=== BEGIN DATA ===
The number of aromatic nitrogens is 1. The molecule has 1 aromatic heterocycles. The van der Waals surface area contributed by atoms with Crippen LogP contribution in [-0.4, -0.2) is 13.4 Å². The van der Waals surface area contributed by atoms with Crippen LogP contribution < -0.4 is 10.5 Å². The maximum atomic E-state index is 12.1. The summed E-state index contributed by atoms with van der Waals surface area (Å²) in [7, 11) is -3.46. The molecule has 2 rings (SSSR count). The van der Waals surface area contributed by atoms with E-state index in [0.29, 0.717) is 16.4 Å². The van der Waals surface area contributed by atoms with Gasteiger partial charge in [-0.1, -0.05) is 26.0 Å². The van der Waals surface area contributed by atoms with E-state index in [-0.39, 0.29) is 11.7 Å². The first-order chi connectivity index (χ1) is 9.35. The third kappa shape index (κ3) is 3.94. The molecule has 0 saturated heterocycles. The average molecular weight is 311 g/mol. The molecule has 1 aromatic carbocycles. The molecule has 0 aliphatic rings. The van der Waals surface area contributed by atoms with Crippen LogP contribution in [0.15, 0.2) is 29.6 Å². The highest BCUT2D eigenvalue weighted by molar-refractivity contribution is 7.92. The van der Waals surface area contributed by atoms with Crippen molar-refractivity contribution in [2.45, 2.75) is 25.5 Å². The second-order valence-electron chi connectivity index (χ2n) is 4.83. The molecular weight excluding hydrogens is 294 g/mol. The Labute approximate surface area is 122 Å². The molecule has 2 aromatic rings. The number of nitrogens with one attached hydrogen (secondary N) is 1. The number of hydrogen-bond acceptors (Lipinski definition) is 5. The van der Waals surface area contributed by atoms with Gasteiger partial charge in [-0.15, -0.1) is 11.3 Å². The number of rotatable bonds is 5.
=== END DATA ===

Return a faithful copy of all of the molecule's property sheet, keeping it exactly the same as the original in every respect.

The number of aromatic nitrogens is 1. The molecule has 1 aromatic heterocycles. The van der Waals surface area contributed by atoms with Crippen LogP contribution in [-0.4, -0.2) is 13.4 Å². The van der Waals surface area contributed by atoms with Crippen LogP contribution < -0.4 is 10.5 Å². The maximum atomic E-state index is 12.1. The summed E-state index contributed by atoms with van der Waals surface area (Å²) in [7, 11) is -3.46. The molecule has 2 rings (SSSR count). The van der Waals surface area contributed by atoms with E-state index in [0.29, 0.717) is 16.4 Å². The van der Waals surface area contributed by atoms with Gasteiger partial charge in [-0.1, -0.05) is 26.0 Å². The van der Waals surface area contributed by atoms with E-state index in [-0.39, 0.29) is 11.7 Å². The first-order chi connectivity index (χ1) is 9.35. The third kappa shape index (κ3) is 3.94. The molecule has 0 saturated heterocycles. The average molecular weight is 311 g/mol. The molecule has 1 aromatic carbocycles. The molecule has 0 aliphatic rings. The van der Waals surface area contributed by atoms with Crippen LogP contribution in [0.15, 0.2) is 29.6 Å². The highest BCUT2D eigenvalue weighted by molar-refractivity contribution is 7.92. The van der Waals surface area contributed by atoms with Crippen molar-refractivity contribution in [2.45, 2.75) is 25.5 Å². The second-order valence-electron chi connectivity index (χ2n) is 4.83. The molecular weight excluding hydrogens is 294 g/mol. The Labute approximate surface area is 122 Å². The molecule has 2 aromatic rings. The number of nitrogens with one attached hydrogen (secondary N) is 1. The number of hydrogen-bond acceptors (Lipinski definition) is 5. The van der Waals surface area contributed by atoms with Gasteiger partial charge in [-0.15, -0.1) is 11.3 Å². The number of rotatable bonds is 5.